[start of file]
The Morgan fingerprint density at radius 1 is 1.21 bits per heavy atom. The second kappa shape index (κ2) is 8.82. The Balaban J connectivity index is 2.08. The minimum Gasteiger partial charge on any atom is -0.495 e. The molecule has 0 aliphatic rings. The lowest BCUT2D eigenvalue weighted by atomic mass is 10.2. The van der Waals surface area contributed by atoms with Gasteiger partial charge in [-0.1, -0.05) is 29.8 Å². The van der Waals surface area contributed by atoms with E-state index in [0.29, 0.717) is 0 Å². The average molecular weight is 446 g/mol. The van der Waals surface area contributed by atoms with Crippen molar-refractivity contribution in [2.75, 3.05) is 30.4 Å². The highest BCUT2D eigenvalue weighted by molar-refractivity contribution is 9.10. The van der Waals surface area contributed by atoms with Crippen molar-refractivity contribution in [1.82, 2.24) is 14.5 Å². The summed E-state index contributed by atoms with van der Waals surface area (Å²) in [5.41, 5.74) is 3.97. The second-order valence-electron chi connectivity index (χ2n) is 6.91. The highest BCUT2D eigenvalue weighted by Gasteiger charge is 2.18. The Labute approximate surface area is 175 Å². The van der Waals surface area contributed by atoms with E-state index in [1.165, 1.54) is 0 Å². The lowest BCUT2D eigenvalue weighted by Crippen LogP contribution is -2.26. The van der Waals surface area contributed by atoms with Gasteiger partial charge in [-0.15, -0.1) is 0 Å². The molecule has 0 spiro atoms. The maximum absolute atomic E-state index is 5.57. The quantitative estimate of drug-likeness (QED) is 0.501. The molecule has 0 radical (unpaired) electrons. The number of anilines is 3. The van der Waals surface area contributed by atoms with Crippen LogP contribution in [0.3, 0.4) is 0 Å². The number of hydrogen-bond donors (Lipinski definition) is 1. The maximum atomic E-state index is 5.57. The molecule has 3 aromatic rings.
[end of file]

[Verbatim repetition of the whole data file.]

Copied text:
The Morgan fingerprint density at radius 1 is 1.21 bits per heavy atom. The second kappa shape index (κ2) is 8.82. The Balaban J connectivity index is 2.08. The minimum Gasteiger partial charge on any atom is -0.495 e. The molecule has 0 aliphatic rings. The lowest BCUT2D eigenvalue weighted by atomic mass is 10.2. The van der Waals surface area contributed by atoms with Gasteiger partial charge in [-0.1, -0.05) is 29.8 Å². The van der Waals surface area contributed by atoms with E-state index in [0.29, 0.717) is 0 Å². The average molecular weight is 446 g/mol. The van der Waals surface area contributed by atoms with Crippen molar-refractivity contribution in [2.75, 3.05) is 30.4 Å². The highest BCUT2D eigenvalue weighted by molar-refractivity contribution is 9.10. The van der Waals surface area contributed by atoms with Crippen molar-refractivity contribution in [1.82, 2.24) is 14.5 Å². The summed E-state index contributed by atoms with van der Waals surface area (Å²) in [5.41, 5.74) is 3.97. The second-order valence-electron chi connectivity index (χ2n) is 6.91. The highest BCUT2D eigenvalue weighted by Gasteiger charge is 2.18. The Labute approximate surface area is 175 Å². The van der Waals surface area contributed by atoms with E-state index in [1.165, 1.54) is 0 Å². The lowest BCUT2D eigenvalue weighted by Crippen LogP contribution is -2.26. The van der Waals surface area contributed by atoms with Gasteiger partial charge in [-0.15, -0.1) is 0 Å². The molecule has 0 spiro atoms. The maximum absolute atomic E-state index is 5.57. The quantitative estimate of drug-likeness (QED) is 0.501. The molecule has 0 radical (unpaired) electrons. The number of anilines is 3. The van der Waals surface area contributed by atoms with Crippen LogP contribution in [0.3, 0.4) is 0 Å². The number of hydrogen-bond donors (Lipinski definition) is 1. The maximum atomic E-state index is 5.57. The molecule has 3 aromatic rings.